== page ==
Premier asks SaskTel to respond to report that says profits at risk
Premier Wall says SaskTel would not be sold without a public vote
An independent review has found SaskTel at risk of losing net income following the proposed sale of MTS to Bell.
"The report provides an excellent high level assessment of the potential impacts this transaction may have on SaskTel," said Ron Styles, SaskTel President and CEO.
"It is also worth noting that some of the risks in the report are not new to the corporation; however, those risks may increase due to this acquisition," Styles said.
The review conducted by Mark H. Goldberg & Associates Inc. was released Monday morning.
It found "there is a risk that SaskTel's net income will be unable to support the level of dividends that have been returned to the province in recent years."
Several factors led to that conclusion according to the analysis, including:
- The possibility that reduced numbers of facilities-based carriers in Manitoba could lead Federal government policy makers to create incentives for additional wireless competition to develop through lower costs for new entrant spectrum or other measures. Such measures could reduce the costs for competitors and increase costs or restrict capacity expansion for SaskTel.
- The further concentration of the market in Manitoba could see removal of the four carriers objective by the federal government, possibly enabling Shaw to sell its acquired WIND Mobile business or partner with other telecoms. If Shaw launches a competitive mobile service, there is a risk that SaskTel's consumer communications services will face significant pressure from a second bundled service package in Saskatchewan.
- There is a risk the establishment of Winnipeg as a western headquarters for Bell could lead to an erosion of SaskTel's share of the Saskatchewan business market.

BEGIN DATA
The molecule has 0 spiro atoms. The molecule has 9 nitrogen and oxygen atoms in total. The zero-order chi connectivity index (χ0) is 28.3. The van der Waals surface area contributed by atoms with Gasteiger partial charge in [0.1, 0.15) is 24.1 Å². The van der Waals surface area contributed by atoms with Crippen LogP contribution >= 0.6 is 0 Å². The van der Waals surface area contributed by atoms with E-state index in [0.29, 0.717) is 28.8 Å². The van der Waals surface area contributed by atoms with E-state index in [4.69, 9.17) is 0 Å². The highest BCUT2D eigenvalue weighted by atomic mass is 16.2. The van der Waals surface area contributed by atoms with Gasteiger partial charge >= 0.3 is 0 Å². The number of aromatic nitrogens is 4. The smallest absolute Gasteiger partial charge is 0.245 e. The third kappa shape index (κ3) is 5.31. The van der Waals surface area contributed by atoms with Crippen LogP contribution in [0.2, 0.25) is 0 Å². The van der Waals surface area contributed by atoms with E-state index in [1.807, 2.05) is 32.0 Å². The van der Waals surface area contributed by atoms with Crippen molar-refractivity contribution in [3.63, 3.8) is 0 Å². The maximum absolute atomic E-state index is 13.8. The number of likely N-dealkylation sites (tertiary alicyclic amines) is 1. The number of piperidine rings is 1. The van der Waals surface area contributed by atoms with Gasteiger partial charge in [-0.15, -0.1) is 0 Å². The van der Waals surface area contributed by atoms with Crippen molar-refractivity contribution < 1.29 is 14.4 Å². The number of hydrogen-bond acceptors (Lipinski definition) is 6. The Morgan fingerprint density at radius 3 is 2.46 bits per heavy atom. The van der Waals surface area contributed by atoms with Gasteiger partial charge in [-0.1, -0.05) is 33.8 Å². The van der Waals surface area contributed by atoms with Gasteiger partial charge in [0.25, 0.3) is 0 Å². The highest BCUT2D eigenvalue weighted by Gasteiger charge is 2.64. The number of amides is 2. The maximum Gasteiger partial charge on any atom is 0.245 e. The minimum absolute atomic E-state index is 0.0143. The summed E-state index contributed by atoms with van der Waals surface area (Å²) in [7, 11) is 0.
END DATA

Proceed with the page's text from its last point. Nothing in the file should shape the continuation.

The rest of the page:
- There is a risk that Rogers will look to replace its lost partnership with MTS by developing retail partnerships with cable companies in Manitoba and Saskatchewan. This would improve the competitive positions of Rogers, as well as local cable companies.
Premier says any SaskTel sale would go to public vote
Premier Brad Wall said Monday that the government has asked SaskTel for a response to the risk assessment. Specifically, actions it will take to address the potential weak spots outlined in the risk analysis.
Wall said if there was a takeover offer it would go to a public vote, either in a referendum or election.
"As I've said in the past, if there was ever to be some offer that came to SaskTel that for example preserved jobs, that provided a good return, that ensured better coverage across Saskatchewan, I would not have the authority based on our campaign promise to say yes to that. Neither would I perhaps have the authority to just say no without checking with Saskatchewan people," Wall said.
"If SaskTel is healthy obviously that's good for the economy and quite frankly it's also good for the government finances," Wall said.
Bell's takeover will add pressure to SaskTel
The crown corporation has moved with the times according to its president.
"Over 50 per cent of our revenues come from new products and services versus six years ago," Styles said. "That tells you how much change is rippling through the corporation. So my staff understand that. They've adapted to it, they've adjusted to it as our financial numbers are able to show."
SaskTel says the risks analysed in this report will be part of annual strategic planning.